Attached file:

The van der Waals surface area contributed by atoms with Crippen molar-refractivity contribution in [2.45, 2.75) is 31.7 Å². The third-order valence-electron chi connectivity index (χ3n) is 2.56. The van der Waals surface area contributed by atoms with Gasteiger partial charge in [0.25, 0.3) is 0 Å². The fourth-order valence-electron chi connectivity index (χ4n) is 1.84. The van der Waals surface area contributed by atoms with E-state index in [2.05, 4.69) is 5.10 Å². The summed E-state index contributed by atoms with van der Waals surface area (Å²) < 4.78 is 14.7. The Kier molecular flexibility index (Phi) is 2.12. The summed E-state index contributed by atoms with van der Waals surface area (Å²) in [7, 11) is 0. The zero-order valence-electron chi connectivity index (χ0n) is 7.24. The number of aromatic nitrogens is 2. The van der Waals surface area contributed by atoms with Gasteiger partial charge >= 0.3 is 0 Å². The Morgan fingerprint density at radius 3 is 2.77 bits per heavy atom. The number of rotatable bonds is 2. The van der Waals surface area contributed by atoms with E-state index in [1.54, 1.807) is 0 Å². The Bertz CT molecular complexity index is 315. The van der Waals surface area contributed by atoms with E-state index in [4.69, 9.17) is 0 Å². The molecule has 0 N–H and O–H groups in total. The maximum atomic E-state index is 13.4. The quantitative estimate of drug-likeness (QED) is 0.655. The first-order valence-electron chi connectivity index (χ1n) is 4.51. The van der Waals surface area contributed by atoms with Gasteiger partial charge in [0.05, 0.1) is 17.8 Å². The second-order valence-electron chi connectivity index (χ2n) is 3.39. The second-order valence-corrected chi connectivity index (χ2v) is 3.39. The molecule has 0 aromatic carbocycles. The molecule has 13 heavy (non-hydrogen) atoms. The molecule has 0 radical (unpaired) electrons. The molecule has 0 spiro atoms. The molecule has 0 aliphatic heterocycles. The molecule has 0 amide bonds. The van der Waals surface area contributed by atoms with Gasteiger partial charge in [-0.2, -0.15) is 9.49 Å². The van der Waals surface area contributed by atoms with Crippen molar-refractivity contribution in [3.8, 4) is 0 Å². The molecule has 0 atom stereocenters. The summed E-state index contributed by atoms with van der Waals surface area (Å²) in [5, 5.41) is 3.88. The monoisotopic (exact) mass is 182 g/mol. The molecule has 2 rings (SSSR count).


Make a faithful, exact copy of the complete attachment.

The van der Waals surface area contributed by atoms with Crippen molar-refractivity contribution in [2.45, 2.75) is 31.7 Å². The third-order valence-electron chi connectivity index (χ3n) is 2.56. The van der Waals surface area contributed by atoms with Gasteiger partial charge in [0.25, 0.3) is 0 Å². The fourth-order valence-electron chi connectivity index (χ4n) is 1.84. The van der Waals surface area contributed by atoms with E-state index in [2.05, 4.69) is 5.10 Å². The summed E-state index contributed by atoms with van der Waals surface area (Å²) < 4.78 is 14.7. The Kier molecular flexibility index (Phi) is 2.12. The summed E-state index contributed by atoms with van der Waals surface area (Å²) in [7, 11) is 0. The zero-order valence-electron chi connectivity index (χ0n) is 7.24. The number of aromatic nitrogens is 2. The van der Waals surface area contributed by atoms with Gasteiger partial charge >= 0.3 is 0 Å². The Morgan fingerprint density at radius 3 is 2.77 bits per heavy atom. The number of rotatable bonds is 2. The van der Waals surface area contributed by atoms with E-state index in [1.54, 1.807) is 0 Å². The Bertz CT molecular complexity index is 315. The van der Waals surface area contributed by atoms with E-state index in [4.69, 9.17) is 0 Å². The molecule has 0 N–H and O–H groups in total. The maximum atomic E-state index is 13.4. The quantitative estimate of drug-likeness (QED) is 0.655. The first-order valence-electron chi connectivity index (χ1n) is 4.51. The van der Waals surface area contributed by atoms with Gasteiger partial charge in [0.05, 0.1) is 17.8 Å². The second-order valence-electron chi connectivity index (χ2n) is 3.39. The second-order valence-corrected chi connectivity index (χ2v) is 3.39. The molecule has 0 aromatic carbocycles. The molecule has 13 heavy (non-hydrogen) atoms. The molecule has 0 radical (unpaired) electrons. The molecule has 0 spiro atoms. The molecule has 0 aliphatic heterocycles. The molecule has 0 amide bonds. The van der Waals surface area contributed by atoms with Gasteiger partial charge in [-0.2, -0.15) is 9.49 Å². The van der Waals surface area contributed by atoms with Crippen molar-refractivity contribution in [3.8, 4) is 0 Å². The molecule has 0 atom stereocenters. The summed E-state index contributed by atoms with van der Waals surface area (Å²) in [5, 5.41) is 3.88. The monoisotopic (exact) mass is 182 g/mol. The molecule has 2 rings (SSSR count).